Politics

Supreme Court Clears Way For State Sales Taxes On Internet Commerce

REUTERS/Erin Schaff

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Kevin Daley Supreme Court correspondent

The U.S. Supreme Court cleared the way for states to collect sales taxes on internet commerce Thursday, overturning a 1992 decision that limited state tax collection to businesses with a physical presence in their jurisdiction.

Justice Anthony Kennedy delivered the Court’s opinion for a five-justice majority, which included Justices Clarence Thomas, Ruth Bader Ginsburg, Samuel Alito, and Neil Gorsuch.

“The physical presence rule has long been criticized as giving out-of-state sellers an advantage,” Kennedy wrote. “Each year, it becomes further removed from economic reality and results in significant revenue losses to the states.”

The 1992 decision, Quill v. North Dakota, involved North Dakota’s attempt to collect a state use tax from the Quill Corporation, a mail-order office equipment company. In an 8-1 opinion, the Court concluded the state was interfering with interstate commerce by taxing businesses outside their jurisdiction.

Thursday’s case was occasioned in 2016 when South Dakota adopted a law requiring e-commerce merchants to remit sales tax payments to the state government. While many states have already imposed sales taxes on e-commerce, in most cases there is no mechanism for internet merchants to transmit those funds to state officials.

South Dakota estimates that it loses $50 million per year to lost sales tax revenue. One federal report suggested the states lose $13 billion in annual revenue, due to their inability to collect taxes from remote sellers.

Forty-one states and the District of Columbia files amicus (or “friend-of-the-Court”) briefs supporting South Dakota’s position at the high court. (RELATED: Supremes Duck Major Ruling On Partisan Gerrymandering)

In his opinion for the Court, Kennedy explained that the physical presence requirement puts brick-and-mortar businesses at a disadvantage, since they have to comply with a tax regulatory burden their digital competitors escape. This state-driven economic discrimination, he said, violates the Constitution’s commerce clause.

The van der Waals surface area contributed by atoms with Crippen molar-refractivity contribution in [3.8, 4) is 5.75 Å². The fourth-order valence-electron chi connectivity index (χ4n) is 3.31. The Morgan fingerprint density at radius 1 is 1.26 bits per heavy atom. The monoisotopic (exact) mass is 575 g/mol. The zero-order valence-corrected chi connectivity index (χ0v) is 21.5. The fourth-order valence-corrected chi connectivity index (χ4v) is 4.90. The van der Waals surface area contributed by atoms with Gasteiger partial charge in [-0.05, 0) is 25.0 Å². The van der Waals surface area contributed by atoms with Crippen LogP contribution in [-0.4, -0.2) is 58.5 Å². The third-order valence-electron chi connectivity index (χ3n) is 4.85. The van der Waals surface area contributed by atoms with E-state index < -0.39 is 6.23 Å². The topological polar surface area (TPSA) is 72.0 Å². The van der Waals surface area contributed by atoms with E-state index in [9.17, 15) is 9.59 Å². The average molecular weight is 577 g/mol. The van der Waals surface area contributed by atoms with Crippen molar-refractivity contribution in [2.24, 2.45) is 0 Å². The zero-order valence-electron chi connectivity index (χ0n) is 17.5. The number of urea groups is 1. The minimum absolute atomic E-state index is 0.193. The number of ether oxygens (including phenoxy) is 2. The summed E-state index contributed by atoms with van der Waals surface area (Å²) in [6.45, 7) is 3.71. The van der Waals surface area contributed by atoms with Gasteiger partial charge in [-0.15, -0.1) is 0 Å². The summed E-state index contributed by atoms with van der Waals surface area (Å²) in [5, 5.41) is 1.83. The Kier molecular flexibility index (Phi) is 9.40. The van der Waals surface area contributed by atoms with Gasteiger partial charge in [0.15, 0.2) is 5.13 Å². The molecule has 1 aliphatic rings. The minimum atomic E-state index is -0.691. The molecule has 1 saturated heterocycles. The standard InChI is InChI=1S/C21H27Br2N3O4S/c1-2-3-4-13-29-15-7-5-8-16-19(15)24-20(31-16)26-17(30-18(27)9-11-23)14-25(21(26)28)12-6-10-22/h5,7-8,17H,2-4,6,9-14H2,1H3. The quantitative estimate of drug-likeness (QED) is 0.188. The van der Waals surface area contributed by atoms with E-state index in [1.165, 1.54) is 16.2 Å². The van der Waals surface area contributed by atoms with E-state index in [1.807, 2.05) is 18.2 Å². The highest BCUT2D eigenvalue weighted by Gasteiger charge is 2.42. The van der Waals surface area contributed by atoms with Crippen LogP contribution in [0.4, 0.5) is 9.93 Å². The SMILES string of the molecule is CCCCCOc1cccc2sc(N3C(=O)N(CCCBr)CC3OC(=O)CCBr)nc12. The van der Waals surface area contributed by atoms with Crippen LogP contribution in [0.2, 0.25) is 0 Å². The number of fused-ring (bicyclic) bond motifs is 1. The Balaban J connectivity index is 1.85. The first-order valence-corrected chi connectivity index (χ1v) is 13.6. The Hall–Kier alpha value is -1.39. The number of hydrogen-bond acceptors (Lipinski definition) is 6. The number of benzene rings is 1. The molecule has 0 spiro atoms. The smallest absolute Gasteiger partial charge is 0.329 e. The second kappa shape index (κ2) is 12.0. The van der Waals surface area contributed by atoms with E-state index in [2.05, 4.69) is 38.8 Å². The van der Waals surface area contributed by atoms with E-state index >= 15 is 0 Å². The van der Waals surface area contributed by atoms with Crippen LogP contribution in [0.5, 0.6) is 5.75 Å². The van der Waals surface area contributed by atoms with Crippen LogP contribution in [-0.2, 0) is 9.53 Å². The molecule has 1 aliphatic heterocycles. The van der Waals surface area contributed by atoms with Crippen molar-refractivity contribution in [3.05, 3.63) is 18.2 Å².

He also noted that the Quill decision distorts the market, since it encourages internet sales behemoths like Amazon to avoid opening support centers or distribution hubs that would trigger the physical presence rule.

“Rejecting the physical presence rule is necessary to ensure that artificial competitive advantages are not created by this Court’s precedents,” he wrote.

Critics of Thursday’s decision warn the ruling will disproportionately affect small-scale sellers, particularly individual merchants on platforms like Etsy, who will now have to comply with 50 different tax regimes. They also fear these new regulatory burdens will hinder innovation and blur the lines of political accountability.

“Today the Supreme Court said ‘yes—you can be taxed by politicians you do not elect and who act knowing you are powerless to object,'” said Grover Norquist, president of Americans for Tax Reform. “This power can now be used to export sales taxes, personal and corporate income taxes, and opens the door for the European Union to export its tax burden onto American businesses—as they have been demanding.”

Chief Justice John Roberts dissented, joined by Justices Stephen Breyer, Sonia Sotomayor, and Elena Kagan. Roberts argued Congress, not the Court, should reformulate the physical-presence requirement.

“E-commerce has grown into a significant and vibrant part of our national economy against the backdrop of established rules, including the physical-presence rule,” Roberts wrote. “Any alteration to those rules with the potential to disrupt the development of such a critical segment of the economy should be undertaken by Congress.”

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